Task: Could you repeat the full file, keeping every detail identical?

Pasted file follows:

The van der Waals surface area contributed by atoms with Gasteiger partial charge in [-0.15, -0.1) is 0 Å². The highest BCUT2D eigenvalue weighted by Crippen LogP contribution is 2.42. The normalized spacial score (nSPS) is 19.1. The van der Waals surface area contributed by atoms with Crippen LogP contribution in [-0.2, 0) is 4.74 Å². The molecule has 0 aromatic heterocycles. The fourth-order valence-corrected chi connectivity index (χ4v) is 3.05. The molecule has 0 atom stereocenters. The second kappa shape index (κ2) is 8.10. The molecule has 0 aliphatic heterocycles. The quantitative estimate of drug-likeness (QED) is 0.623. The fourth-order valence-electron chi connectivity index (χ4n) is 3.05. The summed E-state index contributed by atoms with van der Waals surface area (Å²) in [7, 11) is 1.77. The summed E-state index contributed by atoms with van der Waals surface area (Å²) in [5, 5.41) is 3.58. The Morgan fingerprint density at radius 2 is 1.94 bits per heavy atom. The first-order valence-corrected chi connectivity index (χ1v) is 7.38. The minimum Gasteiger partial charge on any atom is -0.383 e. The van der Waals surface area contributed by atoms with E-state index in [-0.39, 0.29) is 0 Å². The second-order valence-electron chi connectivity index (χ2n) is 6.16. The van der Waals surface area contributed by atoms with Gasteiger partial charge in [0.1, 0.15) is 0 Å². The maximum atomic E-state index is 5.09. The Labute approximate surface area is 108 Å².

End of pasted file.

The van der Waals surface area contributed by atoms with Gasteiger partial charge in [-0.15, -0.1) is 0 Å². The highest BCUT2D eigenvalue weighted by Crippen LogP contribution is 2.42. The normalized spacial score (nSPS) is 19.1. The van der Waals surface area contributed by atoms with Crippen LogP contribution in [-0.2, 0) is 4.74 Å². The molecule has 0 aromatic heterocycles. The fourth-order valence-corrected chi connectivity index (χ4v) is 3.05. The molecule has 0 atom stereocenters. The second kappa shape index (κ2) is 8.10. The molecule has 0 aliphatic heterocycles. The quantitative estimate of drug-likeness (QED) is 0.623. The fourth-order valence-electron chi connectivity index (χ4n) is 3.05. The summed E-state index contributed by atoms with van der Waals surface area (Å²) in [7, 11) is 1.77. The summed E-state index contributed by atoms with van der Waals surface area (Å²) in [5, 5.41) is 3.58. The Morgan fingerprint density at radius 2 is 1.94 bits per heavy atom. The first-order valence-corrected chi connectivity index (χ1v) is 7.38. The minimum Gasteiger partial charge on any atom is -0.383 e. The van der Waals surface area contributed by atoms with E-state index in [-0.39, 0.29) is 0 Å². The second-order valence-electron chi connectivity index (χ2n) is 6.16. The van der Waals surface area contributed by atoms with Gasteiger partial charge in [0.1, 0.15) is 0 Å². The maximum atomic E-state index is 5.09. The Labute approximate surface area is 108 Å².